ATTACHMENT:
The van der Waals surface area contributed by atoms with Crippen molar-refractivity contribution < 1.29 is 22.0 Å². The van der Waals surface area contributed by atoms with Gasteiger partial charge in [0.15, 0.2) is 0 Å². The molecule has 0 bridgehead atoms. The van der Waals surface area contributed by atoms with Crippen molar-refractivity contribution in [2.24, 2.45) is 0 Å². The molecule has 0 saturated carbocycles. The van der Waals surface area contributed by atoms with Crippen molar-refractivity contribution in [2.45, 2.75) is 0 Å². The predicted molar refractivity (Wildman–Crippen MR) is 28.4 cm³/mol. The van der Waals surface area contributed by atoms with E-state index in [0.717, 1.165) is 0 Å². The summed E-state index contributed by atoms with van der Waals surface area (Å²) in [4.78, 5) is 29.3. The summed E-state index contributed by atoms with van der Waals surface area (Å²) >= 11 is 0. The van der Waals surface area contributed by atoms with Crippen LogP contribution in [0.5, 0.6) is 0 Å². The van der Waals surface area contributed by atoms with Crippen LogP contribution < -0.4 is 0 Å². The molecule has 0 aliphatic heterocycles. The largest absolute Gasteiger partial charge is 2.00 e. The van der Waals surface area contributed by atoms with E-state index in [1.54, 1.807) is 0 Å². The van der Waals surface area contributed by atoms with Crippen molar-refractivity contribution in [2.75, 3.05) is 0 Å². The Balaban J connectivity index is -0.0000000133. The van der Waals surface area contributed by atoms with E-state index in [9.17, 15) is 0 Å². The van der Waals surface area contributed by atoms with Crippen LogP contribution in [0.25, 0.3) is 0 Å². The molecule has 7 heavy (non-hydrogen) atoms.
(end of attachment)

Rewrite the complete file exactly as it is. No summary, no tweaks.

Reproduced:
The van der Waals surface area contributed by atoms with Crippen molar-refractivity contribution < 1.29 is 22.0 Å². The van der Waals surface area contributed by atoms with Gasteiger partial charge in [0.15, 0.2) is 0 Å². The molecule has 0 bridgehead atoms. The van der Waals surface area contributed by atoms with Crippen molar-refractivity contribution in [2.24, 2.45) is 0 Å². The molecule has 0 saturated carbocycles. The van der Waals surface area contributed by atoms with Crippen molar-refractivity contribution in [2.45, 2.75) is 0 Å². The predicted molar refractivity (Wildman–Crippen MR) is 28.4 cm³/mol. The van der Waals surface area contributed by atoms with E-state index in [0.717, 1.165) is 0 Å². The summed E-state index contributed by atoms with van der Waals surface area (Å²) in [4.78, 5) is 29.3. The summed E-state index contributed by atoms with van der Waals surface area (Å²) >= 11 is 0. The van der Waals surface area contributed by atoms with Crippen LogP contribution in [0.5, 0.6) is 0 Å². The van der Waals surface area contributed by atoms with Crippen LogP contribution < -0.4 is 0 Å². The molecule has 0 aliphatic heterocycles. The largest absolute Gasteiger partial charge is 2.00 e. The van der Waals surface area contributed by atoms with E-state index in [1.54, 1.807) is 0 Å². The van der Waals surface area contributed by atoms with Crippen molar-refractivity contribution in [2.75, 3.05) is 0 Å². The Balaban J connectivity index is -0.0000000133. The van der Waals surface area contributed by atoms with E-state index in [9.17, 15) is 0 Å². The van der Waals surface area contributed by atoms with Crippen LogP contribution in [0.25, 0.3) is 0 Å². The molecule has 7 heavy (non-hydrogen) atoms.